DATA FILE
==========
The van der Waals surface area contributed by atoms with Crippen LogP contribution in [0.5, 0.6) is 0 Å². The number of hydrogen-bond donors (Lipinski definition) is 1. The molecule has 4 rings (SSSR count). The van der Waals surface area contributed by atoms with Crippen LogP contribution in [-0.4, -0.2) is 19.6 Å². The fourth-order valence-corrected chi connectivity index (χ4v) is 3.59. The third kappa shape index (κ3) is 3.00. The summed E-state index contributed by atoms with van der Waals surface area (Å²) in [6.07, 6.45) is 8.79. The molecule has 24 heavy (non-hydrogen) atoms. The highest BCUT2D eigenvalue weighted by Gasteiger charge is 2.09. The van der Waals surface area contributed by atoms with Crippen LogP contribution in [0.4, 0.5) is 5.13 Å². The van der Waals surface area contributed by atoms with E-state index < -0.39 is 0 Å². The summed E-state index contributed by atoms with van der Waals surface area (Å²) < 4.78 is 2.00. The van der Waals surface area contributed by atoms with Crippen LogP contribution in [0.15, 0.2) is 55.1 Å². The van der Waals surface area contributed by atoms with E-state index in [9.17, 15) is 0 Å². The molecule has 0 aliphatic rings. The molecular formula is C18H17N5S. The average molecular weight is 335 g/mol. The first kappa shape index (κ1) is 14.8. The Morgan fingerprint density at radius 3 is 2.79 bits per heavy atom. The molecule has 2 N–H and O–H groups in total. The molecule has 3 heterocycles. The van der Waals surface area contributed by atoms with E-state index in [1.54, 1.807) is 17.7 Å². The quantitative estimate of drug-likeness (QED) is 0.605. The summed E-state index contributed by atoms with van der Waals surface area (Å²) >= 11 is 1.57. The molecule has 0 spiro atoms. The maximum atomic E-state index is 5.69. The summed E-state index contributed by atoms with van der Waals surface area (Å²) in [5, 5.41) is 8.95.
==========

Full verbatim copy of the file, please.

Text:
The van der Waals surface area contributed by atoms with Crippen LogP contribution in [0.5, 0.6) is 0 Å². The number of hydrogen-bond donors (Lipinski definition) is 1. The molecule has 4 rings (SSSR count). The van der Waals surface area contributed by atoms with Crippen LogP contribution in [-0.4, -0.2) is 19.6 Å². The fourth-order valence-corrected chi connectivity index (χ4v) is 3.59. The third kappa shape index (κ3) is 3.00. The summed E-state index contributed by atoms with van der Waals surface area (Å²) in [6.07, 6.45) is 8.79. The molecule has 24 heavy (non-hydrogen) atoms. The highest BCUT2D eigenvalue weighted by Gasteiger charge is 2.09. The van der Waals surface area contributed by atoms with Crippen LogP contribution in [0.4, 0.5) is 5.13 Å². The van der Waals surface area contributed by atoms with E-state index < -0.39 is 0 Å². The summed E-state index contributed by atoms with van der Waals surface area (Å²) < 4.78 is 2.00. The van der Waals surface area contributed by atoms with Crippen LogP contribution in [0.15, 0.2) is 55.1 Å². The van der Waals surface area contributed by atoms with E-state index in [9.17, 15) is 0 Å². The molecule has 0 aliphatic rings. The molecular formula is C18H17N5S. The average molecular weight is 335 g/mol. The first kappa shape index (κ1) is 14.8. The Morgan fingerprint density at radius 3 is 2.79 bits per heavy atom. The molecule has 2 N–H and O–H groups in total. The molecule has 3 heterocycles. The van der Waals surface area contributed by atoms with E-state index in [1.54, 1.807) is 17.7 Å². The quantitative estimate of drug-likeness (QED) is 0.605. The summed E-state index contributed by atoms with van der Waals surface area (Å²) >= 11 is 1.57. The molecule has 0 spiro atoms. The maximum atomic E-state index is 5.69. The summed E-state index contributed by atoms with van der Waals surface area (Å²) in [5, 5.41) is 8.95.